Much of the internal data I had was used by other data scientists on my team, so we had a general understanding of it. After finding some unusual results, I decided to seek out and speak to specialists in the company who were involved in the data collection in some way. I learned a lot of surprising and crucial information that affected modelling. One particular example was information about the severities of activities of daily living (ADLs). When someone goes on claim for long-term care insurance, the company performs an assessment to determine what kind of care they need in terms of ADLs, which include things like bathing, dressing, eating, etc. Our data showed 7 (ordered) levels of severity, but I learned that assessors only have 4 options to choose from. The 7 levels came from wording differences between policies. This was one of many peculiar but significant pieces of information I learned about the data simply by reaching out and talking to people within the company.
Ask Precise Questions
Experienced professionals are (obviously) very knowledgeable about their domain, but their priorities will likely differ from yours as a data scientist. Information that is important to you may not be important (or may seem obvious) to them, and vice versa. These varying priorities are useful to gain a new perspective on the data and problem; however, it means you must be extremely precise to obtain the information you need.
For example, I was interested in using diagnoses of claimants as a factor to predict the charges they submitted. When speaking to clinicians, they often focused on the specificity of the data, the clinical relevance, etc. While this was important, I was more interested in grouping diseases, understanding the severities of the diseases, and ways to squeeze more information out of certain fields. It was not effective to simply approach clinicians with broad questions about the data. In order to use time efficiently and obtain the most information, I had to first gain a solid understanding of the data through exploration and then form precise questions to ask.
Here are some general questions I found helpful when talking about the data:
- How does the data collection look? Can I see how this data is entered?
- Can the data be modified by others after it is recorded? If so, under what conditions? How can I tell if data has been modified?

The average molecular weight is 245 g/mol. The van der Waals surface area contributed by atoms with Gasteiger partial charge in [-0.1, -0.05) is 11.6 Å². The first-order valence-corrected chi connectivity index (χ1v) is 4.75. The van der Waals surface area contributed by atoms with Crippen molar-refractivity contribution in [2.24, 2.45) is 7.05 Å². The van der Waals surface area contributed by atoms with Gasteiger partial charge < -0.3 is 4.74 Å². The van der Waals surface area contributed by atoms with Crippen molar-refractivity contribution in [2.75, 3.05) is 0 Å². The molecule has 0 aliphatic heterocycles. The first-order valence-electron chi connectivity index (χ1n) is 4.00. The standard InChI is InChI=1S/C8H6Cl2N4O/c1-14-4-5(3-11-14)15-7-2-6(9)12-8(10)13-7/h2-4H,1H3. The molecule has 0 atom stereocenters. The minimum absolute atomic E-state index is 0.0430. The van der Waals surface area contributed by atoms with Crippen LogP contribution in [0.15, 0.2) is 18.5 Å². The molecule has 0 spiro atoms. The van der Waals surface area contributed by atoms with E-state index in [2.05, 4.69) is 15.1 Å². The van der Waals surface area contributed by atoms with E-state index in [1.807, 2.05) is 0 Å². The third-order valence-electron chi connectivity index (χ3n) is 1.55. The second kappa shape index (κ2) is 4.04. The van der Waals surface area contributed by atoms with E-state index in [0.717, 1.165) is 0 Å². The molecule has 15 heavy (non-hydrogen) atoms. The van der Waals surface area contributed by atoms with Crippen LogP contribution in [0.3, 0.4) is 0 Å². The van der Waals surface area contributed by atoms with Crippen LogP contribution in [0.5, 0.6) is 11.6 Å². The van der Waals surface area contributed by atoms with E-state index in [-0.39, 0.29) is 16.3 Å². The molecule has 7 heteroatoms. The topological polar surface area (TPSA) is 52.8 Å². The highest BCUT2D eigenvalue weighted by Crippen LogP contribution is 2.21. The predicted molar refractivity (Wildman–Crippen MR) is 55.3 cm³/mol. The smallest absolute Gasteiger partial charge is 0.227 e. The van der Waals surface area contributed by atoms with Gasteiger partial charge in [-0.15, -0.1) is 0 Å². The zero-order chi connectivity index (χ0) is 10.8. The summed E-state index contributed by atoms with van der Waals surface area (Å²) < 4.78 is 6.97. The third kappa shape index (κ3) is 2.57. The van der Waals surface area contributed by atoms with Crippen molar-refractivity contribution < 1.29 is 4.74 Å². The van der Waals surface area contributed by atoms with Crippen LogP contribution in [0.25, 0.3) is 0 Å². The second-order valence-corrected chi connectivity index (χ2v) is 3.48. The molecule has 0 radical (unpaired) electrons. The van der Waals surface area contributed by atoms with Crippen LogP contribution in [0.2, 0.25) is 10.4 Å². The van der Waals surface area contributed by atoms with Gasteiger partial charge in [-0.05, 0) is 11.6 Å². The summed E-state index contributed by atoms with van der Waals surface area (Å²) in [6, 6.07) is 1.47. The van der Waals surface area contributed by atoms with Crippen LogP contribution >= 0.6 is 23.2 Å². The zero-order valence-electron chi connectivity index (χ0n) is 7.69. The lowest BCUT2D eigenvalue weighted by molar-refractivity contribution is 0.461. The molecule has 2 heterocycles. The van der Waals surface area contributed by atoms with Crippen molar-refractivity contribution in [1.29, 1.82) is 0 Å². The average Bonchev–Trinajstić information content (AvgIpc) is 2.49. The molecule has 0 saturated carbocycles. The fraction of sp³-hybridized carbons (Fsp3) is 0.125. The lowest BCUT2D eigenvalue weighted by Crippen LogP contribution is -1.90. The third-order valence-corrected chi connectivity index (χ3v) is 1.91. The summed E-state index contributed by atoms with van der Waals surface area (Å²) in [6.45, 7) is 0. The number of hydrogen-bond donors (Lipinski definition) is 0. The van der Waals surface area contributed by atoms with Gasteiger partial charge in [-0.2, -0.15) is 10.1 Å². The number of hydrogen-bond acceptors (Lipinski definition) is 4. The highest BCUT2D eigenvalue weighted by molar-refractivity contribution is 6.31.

- Which fields depend on other fields when data is inputted? How do the various fields interact? Does the meaning of a particular field change based on other fields?
- Has the meaning of the data changed in any way (due to rule changes, system changes, etc.)? Is there documentation describing this? For example, for an employee database, perhaps the date an employee started working was entered in a “Start Date” field. However, after some change, new entries use this “Start Date” field to record the date on which the employee accepted their offer.
- Which fields are most susceptible to human error? Why?
Create Feedback Loops
When creating a data solution (or any solution), make sure you set up a feedback loop. This can be as simple as a comments form or as extensive as regular meetings. A weekly meeting may not seem useful upon deployment, but I saw that there are almost always ways to tangibly improve a solution, particularly within the first few months of deployment.
During my internship, one of the most effective fraud detection systems I helped develop was a rule-based model in SQL. Essentially, we translated the decades of experience fraud analysts had into rules in SQL that would score and flag cases in real time. This creates a queue of prioritized cases for the fraud analysts to investigate.
The interface the fraud analysts use has a section for feedback, and our analytics team can see how cases are reviewed and cleared. Every Monday, my supervisor met with the fraud team to go over cleared cases, discuss potential tweaks and changes to the implemented rules, and consider new rules. Currently, the fraud analysts review cases almost exclusively from this queue because of how effective it has proven. It only reached this state due to the consistent feedback and improvement from its original form.
Overall, I found that effective communication with the business boils down to having clear goals, opening up many lines of communication, and being precise with your communication. Though these takeaways came from being a data science intern working with other professionals, I am sure they apply in some form to communicating in many technical disciplines.
Note: This post was originally published on medium.com, then moved here on August 26th, 2020